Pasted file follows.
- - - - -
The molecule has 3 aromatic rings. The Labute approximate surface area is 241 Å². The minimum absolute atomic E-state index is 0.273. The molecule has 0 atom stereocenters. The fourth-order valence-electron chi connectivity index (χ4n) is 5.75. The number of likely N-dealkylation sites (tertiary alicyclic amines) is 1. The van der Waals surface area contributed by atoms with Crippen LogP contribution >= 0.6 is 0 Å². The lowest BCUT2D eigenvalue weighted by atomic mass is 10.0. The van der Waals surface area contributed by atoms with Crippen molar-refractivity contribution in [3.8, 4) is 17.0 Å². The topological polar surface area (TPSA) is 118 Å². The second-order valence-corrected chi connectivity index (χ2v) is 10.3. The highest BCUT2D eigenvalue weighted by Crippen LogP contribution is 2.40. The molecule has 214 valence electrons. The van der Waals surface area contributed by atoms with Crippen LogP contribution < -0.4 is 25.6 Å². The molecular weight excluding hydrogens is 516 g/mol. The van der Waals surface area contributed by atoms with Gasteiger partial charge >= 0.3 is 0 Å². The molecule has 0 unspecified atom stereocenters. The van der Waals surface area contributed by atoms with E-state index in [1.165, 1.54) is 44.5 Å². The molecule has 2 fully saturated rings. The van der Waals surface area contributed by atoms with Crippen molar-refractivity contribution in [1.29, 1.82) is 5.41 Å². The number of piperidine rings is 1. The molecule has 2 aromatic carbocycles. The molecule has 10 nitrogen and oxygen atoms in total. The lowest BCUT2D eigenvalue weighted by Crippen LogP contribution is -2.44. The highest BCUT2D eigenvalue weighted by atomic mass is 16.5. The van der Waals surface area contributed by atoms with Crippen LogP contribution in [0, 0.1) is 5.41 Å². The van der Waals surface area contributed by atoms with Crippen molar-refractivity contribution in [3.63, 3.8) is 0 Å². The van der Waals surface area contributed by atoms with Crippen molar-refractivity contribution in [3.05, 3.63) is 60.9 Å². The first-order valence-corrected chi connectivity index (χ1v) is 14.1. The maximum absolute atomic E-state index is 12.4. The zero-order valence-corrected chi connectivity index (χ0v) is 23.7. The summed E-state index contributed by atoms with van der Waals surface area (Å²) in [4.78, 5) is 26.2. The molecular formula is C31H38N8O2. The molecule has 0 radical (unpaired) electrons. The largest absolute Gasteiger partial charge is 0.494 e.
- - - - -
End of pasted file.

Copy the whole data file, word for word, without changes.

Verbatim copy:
The molecule has 3 aromatic rings. The Labute approximate surface area is 241 Å². The minimum absolute atomic E-state index is 0.273. The molecule has 0 atom stereocenters. The fourth-order valence-electron chi connectivity index (χ4n) is 5.75. The number of likely N-dealkylation sites (tertiary alicyclic amines) is 1. The van der Waals surface area contributed by atoms with Crippen LogP contribution >= 0.6 is 0 Å². The lowest BCUT2D eigenvalue weighted by atomic mass is 10.0. The van der Waals surface area contributed by atoms with Crippen molar-refractivity contribution in [3.8, 4) is 17.0 Å². The topological polar surface area (TPSA) is 118 Å². The second-order valence-corrected chi connectivity index (χ2v) is 10.3. The highest BCUT2D eigenvalue weighted by Crippen LogP contribution is 2.40. The molecule has 214 valence electrons. The van der Waals surface area contributed by atoms with Crippen LogP contribution < -0.4 is 25.6 Å². The molecular weight excluding hydrogens is 516 g/mol. The van der Waals surface area contributed by atoms with Gasteiger partial charge >= 0.3 is 0 Å². The molecule has 0 unspecified atom stereocenters. The van der Waals surface area contributed by atoms with E-state index in [1.165, 1.54) is 44.5 Å². The molecule has 2 fully saturated rings. The van der Waals surface area contributed by atoms with Crippen molar-refractivity contribution in [1.29, 1.82) is 5.41 Å². The number of piperidine rings is 1. The molecule has 2 aromatic carbocycles. The molecule has 10 nitrogen and oxygen atoms in total. The lowest BCUT2D eigenvalue weighted by Crippen LogP contribution is -2.44. The highest BCUT2D eigenvalue weighted by atomic mass is 16.5. The van der Waals surface area contributed by atoms with Crippen LogP contribution in [0, 0.1) is 5.41 Å². The van der Waals surface area contributed by atoms with Crippen molar-refractivity contribution in [3.63, 3.8) is 0 Å². The van der Waals surface area contributed by atoms with Crippen molar-refractivity contribution in [3.05, 3.63) is 60.9 Å². The first-order valence-corrected chi connectivity index (χ1v) is 14.1. The maximum absolute atomic E-state index is 12.4. The zero-order valence-corrected chi connectivity index (χ0v) is 23.7. The summed E-state index contributed by atoms with van der Waals surface area (Å²) in [4.78, 5) is 26.2. The molecular formula is C31H38N8O2. The molecule has 0 radical (unpaired) electrons. The largest absolute Gasteiger partial charge is 0.494 e.